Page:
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Friday, 18 May, 2001, 11:37 GMT
'Rural Marshall Plan needed'
Countryside march in London
Rural passions have been running high
The Countryside Alliance has called for a "Marshall Plan" to be drawn up to bring about fundamental reform in rural Britain.

It says dramatic measures are needed - in the same way that the Marshall Plan reformed and helped reinvigorate the ravaged post-World War II countries of western Europe.


What is needed now is a root and branch reform, backed by government commitment, to support and fund radical change

Countryside Alliance
It says: "The consequence of the Foot and Mouth epidemic has thrown into sharp contrast the unsustainability of the British countryside and the imbalance between its economy, its community and its environment.

"What is needed now is a root and branch reform, backed by Government commitment, to support and fund radical change.

"The Alliance believes that the bedrock of this exercise must be a single co-ordinated 'Marshall Plan' for the countryside; an exercise which invests in change and removes dependency and which creates a new way of doing things rather than simply rebuilding the old."

The proposals were made in a pamphlet called Time for MPs To Get Real About The Countryside.

Fox hunting

The pro-hunting Countryside Alliance has led the battle to save hunting with hounds.

That bill ran out of time, but Labour's manifesto pledges that MPs will be given an early opportunity to express their views if the party is re-elected.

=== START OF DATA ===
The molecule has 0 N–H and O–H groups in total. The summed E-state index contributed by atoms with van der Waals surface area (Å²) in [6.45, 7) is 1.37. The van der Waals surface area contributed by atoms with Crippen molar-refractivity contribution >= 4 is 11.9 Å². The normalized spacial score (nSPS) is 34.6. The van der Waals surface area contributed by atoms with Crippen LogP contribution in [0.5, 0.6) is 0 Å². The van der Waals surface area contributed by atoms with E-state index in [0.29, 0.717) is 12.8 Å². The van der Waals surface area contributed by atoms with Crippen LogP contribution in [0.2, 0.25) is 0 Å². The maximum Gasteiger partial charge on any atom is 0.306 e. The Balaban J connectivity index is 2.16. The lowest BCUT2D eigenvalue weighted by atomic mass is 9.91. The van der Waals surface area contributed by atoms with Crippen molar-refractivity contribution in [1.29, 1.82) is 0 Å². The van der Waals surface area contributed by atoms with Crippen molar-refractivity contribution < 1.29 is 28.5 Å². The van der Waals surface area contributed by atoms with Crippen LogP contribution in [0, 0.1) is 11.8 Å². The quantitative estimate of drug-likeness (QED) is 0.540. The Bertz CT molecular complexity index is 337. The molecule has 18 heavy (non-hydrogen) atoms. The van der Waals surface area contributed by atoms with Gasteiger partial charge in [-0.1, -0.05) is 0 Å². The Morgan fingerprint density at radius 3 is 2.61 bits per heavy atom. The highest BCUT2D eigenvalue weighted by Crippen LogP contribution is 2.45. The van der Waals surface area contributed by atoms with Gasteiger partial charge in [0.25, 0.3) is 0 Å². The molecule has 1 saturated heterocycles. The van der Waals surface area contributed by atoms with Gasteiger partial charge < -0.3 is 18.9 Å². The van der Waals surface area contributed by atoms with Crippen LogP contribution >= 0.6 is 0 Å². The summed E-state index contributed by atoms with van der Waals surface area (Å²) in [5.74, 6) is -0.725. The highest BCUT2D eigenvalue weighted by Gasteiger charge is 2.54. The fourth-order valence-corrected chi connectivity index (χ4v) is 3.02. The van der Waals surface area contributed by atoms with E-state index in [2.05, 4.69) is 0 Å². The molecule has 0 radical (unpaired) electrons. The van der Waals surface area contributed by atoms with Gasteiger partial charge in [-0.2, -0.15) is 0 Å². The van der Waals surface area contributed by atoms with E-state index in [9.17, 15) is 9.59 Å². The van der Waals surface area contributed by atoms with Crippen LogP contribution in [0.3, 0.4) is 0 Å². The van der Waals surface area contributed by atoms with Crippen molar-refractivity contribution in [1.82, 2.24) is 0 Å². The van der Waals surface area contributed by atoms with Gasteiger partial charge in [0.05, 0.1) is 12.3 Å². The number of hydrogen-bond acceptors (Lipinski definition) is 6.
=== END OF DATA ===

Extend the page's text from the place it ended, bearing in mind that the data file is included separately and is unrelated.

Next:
The Commons had voted overwhelmingly for a ban, but peers in the House of Lords backed keeping hunting with self regulation.

John Jackson, chairman of the Countryside Alliance, told a news conference in London that "the countryside has been failed by politicians for many years".

Among the policies it wants to see introduced are much higher funding for public transport, with bus and rural taxi services available and targeted at the needs of communities rather than just those of people visiting the countryside.

Weathering the storm

Mr Jackson says in the pamphlet: "The future of the countryside has become one of the most topical and contentious political themes running up to the 2001 General Election.

"There is much we - Government, Parliament and the public - can do to make things better.

"The countryside is essentially resilient: it has remained viable for centuries, in the face of great destructive pressures.

"With political and social will our countryside could yet weather the latest economic storms and, by adapting to or embracing change - as it always has - survive and prosper over future generations."

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